On January 12, 2000, a grand jury indictment charged Dhesi and Singh with three counts of harboring illegal aliens for commercial advantage, in violation of 8 U.S.C. §§ 1324(a)(1)(A)(iii), 1324 (a)(1)(A)(v)(II) and 1324 (a)(1)(B)(i). A fourth count charged Singh with being a felon in possession of a firearm, in violation of 18 U.S.C. § 922(g)(1). The judge granted a motion to suppress evidence--that is, the passports and the handgun--arising out of the search of the convenience store because the language barriers prevented effective consent. The jury found both defendants guilty on the three counts of harboring illegal aliens. Singh, however, was acquitted on the count of possession of a firearm. Dhesi was sentenced to four months of house arrest and three years' probation and was directed to pay a $9,000 fine. Singh was sentenced to ten months in prison.



On appeal, Singh argues that his convictions should be reversed because the district court abused its discretion by failing to sever Count Four--the felon in possession of a firearm charge--because this count was unrelated to the harboring counts and it allowed the government to introduce highly prejudicial evidence that resulted in an unfair trial on the remaining counts. That evidence included Singh's purported earlier involvement in a firearms deal, photographs depicting Singh holding an assault rifle, testimony that Singh perpetually carried a firearm, and evidence that Singh had previously been convicted of a felony-- unlawful possession of food stamps.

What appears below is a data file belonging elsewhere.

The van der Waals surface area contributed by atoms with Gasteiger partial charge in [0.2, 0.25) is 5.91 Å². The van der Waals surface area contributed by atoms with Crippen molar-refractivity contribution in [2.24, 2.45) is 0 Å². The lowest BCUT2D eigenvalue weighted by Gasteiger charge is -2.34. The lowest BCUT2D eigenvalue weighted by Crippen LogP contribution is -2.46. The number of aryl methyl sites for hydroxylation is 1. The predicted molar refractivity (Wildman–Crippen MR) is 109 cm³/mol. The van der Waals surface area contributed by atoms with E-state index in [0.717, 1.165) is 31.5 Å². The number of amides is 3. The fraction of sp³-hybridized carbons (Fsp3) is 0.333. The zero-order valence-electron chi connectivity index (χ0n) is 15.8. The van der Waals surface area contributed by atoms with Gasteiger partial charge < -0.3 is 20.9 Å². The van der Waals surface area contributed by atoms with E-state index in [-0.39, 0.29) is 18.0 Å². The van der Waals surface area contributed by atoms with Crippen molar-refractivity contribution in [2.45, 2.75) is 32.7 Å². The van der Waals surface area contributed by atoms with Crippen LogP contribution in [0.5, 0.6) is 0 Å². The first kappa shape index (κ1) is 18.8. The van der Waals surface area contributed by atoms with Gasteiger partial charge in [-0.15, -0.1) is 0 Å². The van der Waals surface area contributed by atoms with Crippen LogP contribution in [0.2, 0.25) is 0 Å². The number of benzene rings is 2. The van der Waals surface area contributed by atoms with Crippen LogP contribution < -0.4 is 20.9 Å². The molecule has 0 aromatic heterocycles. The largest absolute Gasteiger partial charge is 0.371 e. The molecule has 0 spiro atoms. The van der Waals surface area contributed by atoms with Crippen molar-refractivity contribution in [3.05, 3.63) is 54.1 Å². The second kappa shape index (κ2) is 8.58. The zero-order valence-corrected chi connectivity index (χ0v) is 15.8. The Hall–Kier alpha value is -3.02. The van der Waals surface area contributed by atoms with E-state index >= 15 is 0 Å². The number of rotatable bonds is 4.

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We review a district court's denial of a motion for severance for abuse of discretion. United States v. Bullock, 71 F.3d 171, 174 (5th Cir. 1995). The district court's decision should not be reversed unless there is "clear, specific and compelling prejudice that resulted in an unfair trial." Id.


The preliminary inquiry in reviewing the denial of a motion to sever is whether initial joinder was proper under Federal Rule of Criminal Procedure 8(a). United States v. Holloway, 1 F.3d 307, 310 (5th Cir. 1993). Under Rule 8(a), offenses may be charged in the same indictment when they "(1) are of the same or similar character, or (2) are based on the same act or transaction, or (3) are connected together or constitute parts of a common scheme or plan." Id. Joinder of charges is the rule rather than the exception, and Rule 8 is broadly construed in favor of joinder. Bullock, 71 F.3d at 174.


The government contends that the weapons charge is connected to the harboring charges because Singh threatened the aliens with violence to maintain control over them, and therefore is part of a common scheme or plan. The alleged link between the weapons charge and the harboring charge, however, is tenuous at best. There was no significant evidence that Singh used the gun described in the indictment to intimidate the aliens. In fact, the government produced evidence only that Dhesi, not Singh, had threatened one of the aliens with a weapon. Although the aliens testified that they were aware that Singh had a handgun under the counter of the store, and in the ceiling of the bathroom of the apartment in the back of the convenience store, there was no evidence that Singh threatened the aliens with the gun or intended to use it against them. Because there was no evidence that Singh's alleged possession of the gun had any connection to his housing and hiring of illegal aliens, the gun count was unrelated to the harboring count. Thus, initial joinder was not appropriate.